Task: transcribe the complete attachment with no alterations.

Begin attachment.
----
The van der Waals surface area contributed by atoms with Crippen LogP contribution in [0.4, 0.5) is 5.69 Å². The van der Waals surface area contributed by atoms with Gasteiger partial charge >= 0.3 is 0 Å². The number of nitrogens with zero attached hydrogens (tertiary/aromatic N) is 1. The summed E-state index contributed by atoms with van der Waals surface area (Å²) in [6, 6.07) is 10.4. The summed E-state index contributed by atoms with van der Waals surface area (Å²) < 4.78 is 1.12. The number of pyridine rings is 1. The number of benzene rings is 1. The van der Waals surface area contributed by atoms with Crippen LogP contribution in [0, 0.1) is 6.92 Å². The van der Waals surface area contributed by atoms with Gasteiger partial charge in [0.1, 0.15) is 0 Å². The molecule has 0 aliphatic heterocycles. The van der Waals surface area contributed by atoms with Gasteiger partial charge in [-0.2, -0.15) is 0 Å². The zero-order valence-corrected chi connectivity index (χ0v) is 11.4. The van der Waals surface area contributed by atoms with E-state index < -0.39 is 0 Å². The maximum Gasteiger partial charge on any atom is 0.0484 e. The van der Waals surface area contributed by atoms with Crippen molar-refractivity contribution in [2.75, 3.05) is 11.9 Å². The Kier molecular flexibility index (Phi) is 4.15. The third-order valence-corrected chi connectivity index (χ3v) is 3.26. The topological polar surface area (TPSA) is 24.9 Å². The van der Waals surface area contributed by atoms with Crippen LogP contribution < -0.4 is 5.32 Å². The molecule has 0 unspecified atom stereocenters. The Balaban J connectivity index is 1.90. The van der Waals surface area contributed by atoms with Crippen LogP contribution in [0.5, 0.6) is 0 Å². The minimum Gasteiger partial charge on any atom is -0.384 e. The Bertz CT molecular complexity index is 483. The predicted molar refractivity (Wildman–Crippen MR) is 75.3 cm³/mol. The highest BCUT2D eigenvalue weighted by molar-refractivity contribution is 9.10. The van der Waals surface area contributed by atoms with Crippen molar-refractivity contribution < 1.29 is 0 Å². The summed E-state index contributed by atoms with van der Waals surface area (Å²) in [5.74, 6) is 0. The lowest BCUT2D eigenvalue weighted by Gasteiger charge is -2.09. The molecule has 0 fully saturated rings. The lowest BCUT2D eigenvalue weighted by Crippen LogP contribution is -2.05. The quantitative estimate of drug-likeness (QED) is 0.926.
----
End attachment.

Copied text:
The van der Waals surface area contributed by atoms with Crippen LogP contribution in [0.4, 0.5) is 5.69 Å². The van der Waals surface area contributed by atoms with Gasteiger partial charge >= 0.3 is 0 Å². The number of nitrogens with zero attached hydrogens (tertiary/aromatic N) is 1. The summed E-state index contributed by atoms with van der Waals surface area (Å²) in [6, 6.07) is 10.4. The summed E-state index contributed by atoms with van der Waals surface area (Å²) < 4.78 is 1.12. The number of pyridine rings is 1. The number of benzene rings is 1. The van der Waals surface area contributed by atoms with Crippen LogP contribution in [0, 0.1) is 6.92 Å². The van der Waals surface area contributed by atoms with Gasteiger partial charge in [0.1, 0.15) is 0 Å². The molecule has 0 aliphatic heterocycles. The van der Waals surface area contributed by atoms with Gasteiger partial charge in [-0.2, -0.15) is 0 Å². The zero-order valence-corrected chi connectivity index (χ0v) is 11.4. The van der Waals surface area contributed by atoms with E-state index < -0.39 is 0 Å². The maximum Gasteiger partial charge on any atom is 0.0484 e. The van der Waals surface area contributed by atoms with Crippen molar-refractivity contribution in [2.75, 3.05) is 11.9 Å². The Kier molecular flexibility index (Phi) is 4.15. The third-order valence-corrected chi connectivity index (χ3v) is 3.26. The topological polar surface area (TPSA) is 24.9 Å². The van der Waals surface area contributed by atoms with Crippen LogP contribution < -0.4 is 5.32 Å². The molecule has 0 unspecified atom stereocenters. The Balaban J connectivity index is 1.90. The van der Waals surface area contributed by atoms with Crippen LogP contribution in [0.5, 0.6) is 0 Å². The minimum Gasteiger partial charge on any atom is -0.384 e. The Bertz CT molecular complexity index is 483. The predicted molar refractivity (Wildman–Crippen MR) is 75.3 cm³/mol. The highest BCUT2D eigenvalue weighted by molar-refractivity contribution is 9.10. The van der Waals surface area contributed by atoms with Crippen molar-refractivity contribution < 1.29 is 0 Å². The summed E-state index contributed by atoms with van der Waals surface area (Å²) in [5.74, 6) is 0. The lowest BCUT2D eigenvalue weighted by Gasteiger charge is -2.09. The molecule has 0 fully saturated rings. The lowest BCUT2D eigenvalue weighted by Crippen LogP contribution is -2.05. The quantitative estimate of drug-likeness (QED) is 0.926.